Belfast Telegraph

Monday 21 April 2014

Cockatoo 'makes and uses tools'

Figaro has been observed spontaneously making and using tools for reaching food and other objects (Oxford University/PA)

A cockatoo called Figaro has astonished scientists by figuring out how to manufacture and use tools.

It is the first time a parrot has shown this ability. The captive-reared Goffin's cockatoo uses his bird brain to fashion wooden sticks just the right size and shape for retrieving nuts placed out of his reach.

Austrian animal behaviour experts noticed that Figaro was more than just a pretty boy while observing him playing with a small stone.

Dr Alice Auersperg, from the University of Vienna, said: "At some point he inserted the pebble through the cage mesh, and it fell just outside his reach. After some unsuccessful attempts to reach it with his claw, he fetched a small stick and started fishing for his toy.

"To investigate this further we later placed a nut where the pebble had been and started to film. To our astonishment he did not go on searching for a stick but started biting a large splinter out of the aviary beam. He cut it when it was just the appropriate size and shape to serve as a raking tool to obtain the nut.

"It was already a surprise to see him use a tool, but we certainly did not expect him to make one by himself. From that time on, Figaro was successful on obtaining the nut every single time we placed it there, nearly each time making new tools. On one attempt he used an alternative solution, breaking a side arm off a branch and modifying the leftover piece to the appropriate size for raking."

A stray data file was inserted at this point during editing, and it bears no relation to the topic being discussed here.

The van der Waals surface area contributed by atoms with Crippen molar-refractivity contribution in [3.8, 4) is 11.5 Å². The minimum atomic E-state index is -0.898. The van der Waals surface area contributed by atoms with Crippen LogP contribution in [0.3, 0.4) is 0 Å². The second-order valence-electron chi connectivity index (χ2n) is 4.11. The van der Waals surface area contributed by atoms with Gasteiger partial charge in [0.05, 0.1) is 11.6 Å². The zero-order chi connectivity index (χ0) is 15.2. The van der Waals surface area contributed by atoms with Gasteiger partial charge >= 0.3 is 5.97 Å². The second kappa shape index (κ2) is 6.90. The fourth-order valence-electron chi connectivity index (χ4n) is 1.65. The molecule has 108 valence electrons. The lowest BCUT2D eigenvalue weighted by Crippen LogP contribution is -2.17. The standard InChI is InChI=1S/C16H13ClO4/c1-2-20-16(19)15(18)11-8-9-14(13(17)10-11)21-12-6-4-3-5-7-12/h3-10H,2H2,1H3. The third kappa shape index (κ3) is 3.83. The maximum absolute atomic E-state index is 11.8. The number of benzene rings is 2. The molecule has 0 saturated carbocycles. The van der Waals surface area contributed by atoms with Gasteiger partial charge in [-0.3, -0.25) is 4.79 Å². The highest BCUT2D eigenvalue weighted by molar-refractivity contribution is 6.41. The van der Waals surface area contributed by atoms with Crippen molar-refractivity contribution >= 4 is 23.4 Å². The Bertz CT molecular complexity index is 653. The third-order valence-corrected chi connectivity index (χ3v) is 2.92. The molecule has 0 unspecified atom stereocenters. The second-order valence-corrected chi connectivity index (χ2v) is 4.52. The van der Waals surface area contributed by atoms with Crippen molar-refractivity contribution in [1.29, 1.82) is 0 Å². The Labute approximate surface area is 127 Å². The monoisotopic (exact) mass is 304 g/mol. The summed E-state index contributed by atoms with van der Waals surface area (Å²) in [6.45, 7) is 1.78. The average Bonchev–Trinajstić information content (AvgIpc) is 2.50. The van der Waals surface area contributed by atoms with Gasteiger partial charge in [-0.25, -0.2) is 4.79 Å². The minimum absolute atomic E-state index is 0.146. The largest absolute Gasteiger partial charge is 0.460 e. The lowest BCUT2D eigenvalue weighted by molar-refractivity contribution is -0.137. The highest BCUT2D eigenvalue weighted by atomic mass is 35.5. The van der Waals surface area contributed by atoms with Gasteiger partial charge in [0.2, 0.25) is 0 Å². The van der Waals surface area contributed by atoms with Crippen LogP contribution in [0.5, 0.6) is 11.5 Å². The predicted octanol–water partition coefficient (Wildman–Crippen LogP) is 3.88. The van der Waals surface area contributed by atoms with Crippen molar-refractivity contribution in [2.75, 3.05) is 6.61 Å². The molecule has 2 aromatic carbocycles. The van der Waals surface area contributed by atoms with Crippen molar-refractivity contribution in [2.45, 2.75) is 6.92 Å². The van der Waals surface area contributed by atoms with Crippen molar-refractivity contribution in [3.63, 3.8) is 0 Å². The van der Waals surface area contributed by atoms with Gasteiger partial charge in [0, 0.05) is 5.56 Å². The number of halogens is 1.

Figaro shares a large aviary with a group of other Goffin's cockatoos at a research facility near Vienna, where scientists are studying their intelligence. A description of his abilities appears in the latest issue of the journal Current Biology.

New Caledonian crows, jays and Kea parrots are all known to use stick tools. Both crows and jays have been observed constructing tools, but Figaro is the first example of a tool-making parrot.

Professor Alex Kacelnik, from Oxford University, who led previous research on New Caledonian crows and was a member of the team studying Figaro, said: "Figaro shows us that, even when they are not habitual tool-users, members of a species that are curious, good problem-solvers, and large-brained, can sculpt tools out of a shapeless source material to fulfil a novel need.

"Even though Figaro is still alone in the species and among parrots in showing this capacity, his feat demonstrates that tool craftsmanship can emerge from intelligence not-specialized for tool use. Importantly, after making and using his first tool, Figaro seemed to know exactly what to do, and showed no hesitation in later trials."

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